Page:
What I find interesting is that Professor Florida is attacking the same kind of anti-intellectualism that Les Inrockuptibles finds so horrifying. The underlying logic isn't even terribly different. I find Florida's approach somewhat more appealing, in part because it explains rather than evokes, but also because there are hints of a plan within his article, the plan that is missing in the French petition.

Florida, you see, thinks that it isn't outsourcing to India that Americans need to worry about. He believes - contrary to the whole of the American and European business press - that the real competition is in Europe, especially in its high tax, big government social democracies. The trends that he sees as leading to growth - immigration and especially foreign grad students, accessible universities, tolerance, vibrant arts and open gay communities - are increasingly descriptive of continental Europe, Canada and Australia and less and less true of America and to some degree of the UK.

France really could adopt Florida's model. Many elements are already in place. French citizenship only takes two years to get if you've graduated from a French university. Universities are accessible and cheap by global standards. French is still a widely taught language, consistently number two behind English in almost every nation in the world. The restaurants are good and quite diverse. (In fact, I remember eating once in Paris at the only kosher pizzeria I've ever seen.) The mayor of Paris is gay, so I presume that sort of tolerance is de rigeur in most of France. The R&D budget could be higher but at least it's rising - in fact the only defence the Raffarin government has offered against the charges in Les Inrockuptibles is that the R&D budget is going up. (But check the fine print. I'll bet most of the increase is going into commercial research and into businesses rather than public labs and schools.)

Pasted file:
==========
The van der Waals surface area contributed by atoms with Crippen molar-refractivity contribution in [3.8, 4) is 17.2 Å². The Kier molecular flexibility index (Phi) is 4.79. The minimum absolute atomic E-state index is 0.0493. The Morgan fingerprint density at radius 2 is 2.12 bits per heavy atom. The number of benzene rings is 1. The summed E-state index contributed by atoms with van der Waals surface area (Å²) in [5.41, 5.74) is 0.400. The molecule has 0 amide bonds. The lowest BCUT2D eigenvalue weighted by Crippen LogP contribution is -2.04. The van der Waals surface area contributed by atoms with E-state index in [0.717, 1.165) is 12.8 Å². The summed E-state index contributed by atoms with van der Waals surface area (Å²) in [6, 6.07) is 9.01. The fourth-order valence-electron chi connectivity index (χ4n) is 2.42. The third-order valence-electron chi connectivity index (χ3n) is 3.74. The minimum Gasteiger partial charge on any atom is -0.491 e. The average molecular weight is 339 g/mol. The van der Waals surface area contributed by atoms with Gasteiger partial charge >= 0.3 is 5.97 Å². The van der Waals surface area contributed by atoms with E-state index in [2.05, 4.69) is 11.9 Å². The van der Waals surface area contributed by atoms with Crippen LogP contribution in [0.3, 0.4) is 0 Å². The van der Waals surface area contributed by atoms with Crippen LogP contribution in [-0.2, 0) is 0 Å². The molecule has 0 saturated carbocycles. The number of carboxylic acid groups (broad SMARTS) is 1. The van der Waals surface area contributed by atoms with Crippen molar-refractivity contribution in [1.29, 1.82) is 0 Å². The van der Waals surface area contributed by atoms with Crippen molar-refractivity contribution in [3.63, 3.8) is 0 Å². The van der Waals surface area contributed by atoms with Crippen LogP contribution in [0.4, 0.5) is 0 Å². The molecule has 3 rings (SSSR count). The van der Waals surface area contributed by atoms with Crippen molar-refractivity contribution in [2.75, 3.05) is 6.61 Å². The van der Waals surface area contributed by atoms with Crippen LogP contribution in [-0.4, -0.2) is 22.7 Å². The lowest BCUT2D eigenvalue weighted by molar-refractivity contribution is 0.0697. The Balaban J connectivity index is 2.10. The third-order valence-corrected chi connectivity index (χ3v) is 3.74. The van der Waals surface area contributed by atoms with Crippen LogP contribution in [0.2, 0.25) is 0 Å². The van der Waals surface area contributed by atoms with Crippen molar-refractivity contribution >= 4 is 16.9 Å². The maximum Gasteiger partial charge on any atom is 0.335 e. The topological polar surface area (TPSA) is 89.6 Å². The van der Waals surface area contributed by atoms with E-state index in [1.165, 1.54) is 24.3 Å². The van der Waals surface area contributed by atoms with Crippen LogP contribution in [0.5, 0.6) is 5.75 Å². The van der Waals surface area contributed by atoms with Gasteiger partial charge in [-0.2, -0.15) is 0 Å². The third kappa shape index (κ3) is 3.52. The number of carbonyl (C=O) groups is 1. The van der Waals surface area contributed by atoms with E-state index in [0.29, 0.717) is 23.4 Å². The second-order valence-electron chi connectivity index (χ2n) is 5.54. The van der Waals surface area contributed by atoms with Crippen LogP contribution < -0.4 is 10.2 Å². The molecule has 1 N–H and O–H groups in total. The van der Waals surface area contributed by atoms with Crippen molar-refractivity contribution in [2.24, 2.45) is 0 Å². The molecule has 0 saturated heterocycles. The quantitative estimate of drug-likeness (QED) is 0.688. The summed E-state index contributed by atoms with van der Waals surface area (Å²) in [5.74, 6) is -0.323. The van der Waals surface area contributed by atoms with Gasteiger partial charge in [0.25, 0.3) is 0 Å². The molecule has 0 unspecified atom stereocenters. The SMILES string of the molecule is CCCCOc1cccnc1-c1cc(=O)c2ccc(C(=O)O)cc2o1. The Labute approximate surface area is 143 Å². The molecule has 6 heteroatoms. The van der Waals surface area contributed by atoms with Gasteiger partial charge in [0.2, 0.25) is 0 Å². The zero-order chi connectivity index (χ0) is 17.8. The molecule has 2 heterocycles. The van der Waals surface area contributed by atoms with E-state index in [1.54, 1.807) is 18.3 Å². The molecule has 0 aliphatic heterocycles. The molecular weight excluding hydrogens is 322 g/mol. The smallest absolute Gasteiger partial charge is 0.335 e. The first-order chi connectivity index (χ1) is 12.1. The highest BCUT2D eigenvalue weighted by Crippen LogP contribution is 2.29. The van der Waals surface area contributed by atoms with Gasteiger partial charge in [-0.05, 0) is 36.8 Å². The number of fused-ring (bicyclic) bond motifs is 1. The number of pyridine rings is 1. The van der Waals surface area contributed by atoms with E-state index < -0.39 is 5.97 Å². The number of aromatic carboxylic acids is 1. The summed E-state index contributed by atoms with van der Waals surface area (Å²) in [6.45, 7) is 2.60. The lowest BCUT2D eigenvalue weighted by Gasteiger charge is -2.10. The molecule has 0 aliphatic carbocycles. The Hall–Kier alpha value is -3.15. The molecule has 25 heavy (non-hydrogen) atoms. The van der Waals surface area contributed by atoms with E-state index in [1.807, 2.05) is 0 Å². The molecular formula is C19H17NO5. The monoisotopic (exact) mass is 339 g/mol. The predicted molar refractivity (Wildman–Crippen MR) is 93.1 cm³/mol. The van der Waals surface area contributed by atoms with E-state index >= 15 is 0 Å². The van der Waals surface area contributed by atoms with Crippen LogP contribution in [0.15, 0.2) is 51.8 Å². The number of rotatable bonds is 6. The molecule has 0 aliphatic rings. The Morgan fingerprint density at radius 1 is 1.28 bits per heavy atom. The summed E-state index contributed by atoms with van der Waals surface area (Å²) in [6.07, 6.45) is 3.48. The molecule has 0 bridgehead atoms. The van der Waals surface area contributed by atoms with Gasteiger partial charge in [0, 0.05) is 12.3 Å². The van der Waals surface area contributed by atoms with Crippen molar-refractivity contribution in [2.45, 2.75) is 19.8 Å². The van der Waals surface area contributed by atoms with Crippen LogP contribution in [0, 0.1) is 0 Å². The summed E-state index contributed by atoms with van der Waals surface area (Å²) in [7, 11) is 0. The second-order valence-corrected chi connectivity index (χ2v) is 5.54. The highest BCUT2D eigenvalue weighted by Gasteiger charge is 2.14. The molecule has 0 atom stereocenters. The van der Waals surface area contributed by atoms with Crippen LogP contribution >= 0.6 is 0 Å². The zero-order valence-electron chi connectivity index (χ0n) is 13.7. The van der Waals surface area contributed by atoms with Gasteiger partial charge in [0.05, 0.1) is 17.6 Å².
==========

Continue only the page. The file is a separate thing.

Economic policy in the west - across the board from Australia to Italy including the US - has been discussed only in relation to a single paradigm: low taxes and low wages lead to employment and growth, and all alternatives do not. Florida and Les Inrockuptibles are the first people I've seen to link this programme to anti-intellectualism. A lot of people have noted how the "blue states" in the 2000 election are net subsidisers of the "red states", and I'll bet that a look at the last French election might not prove too different.

So how do you campaign against know-nothingism? One of the things the US and France have in common, and that comes through in both the French petition and Florida's article is that while the dumbing down comes more from the right than the left, the opposition hasn't been very productive either on this issue. Furthermore, what causes this trend to materialise in such different places at the same time? The French right has little or nothing to do with the American right. Their only common tie is to tax cuts and labour insecurity. Is stupidity the fundamental programme of deprogressivised taxation?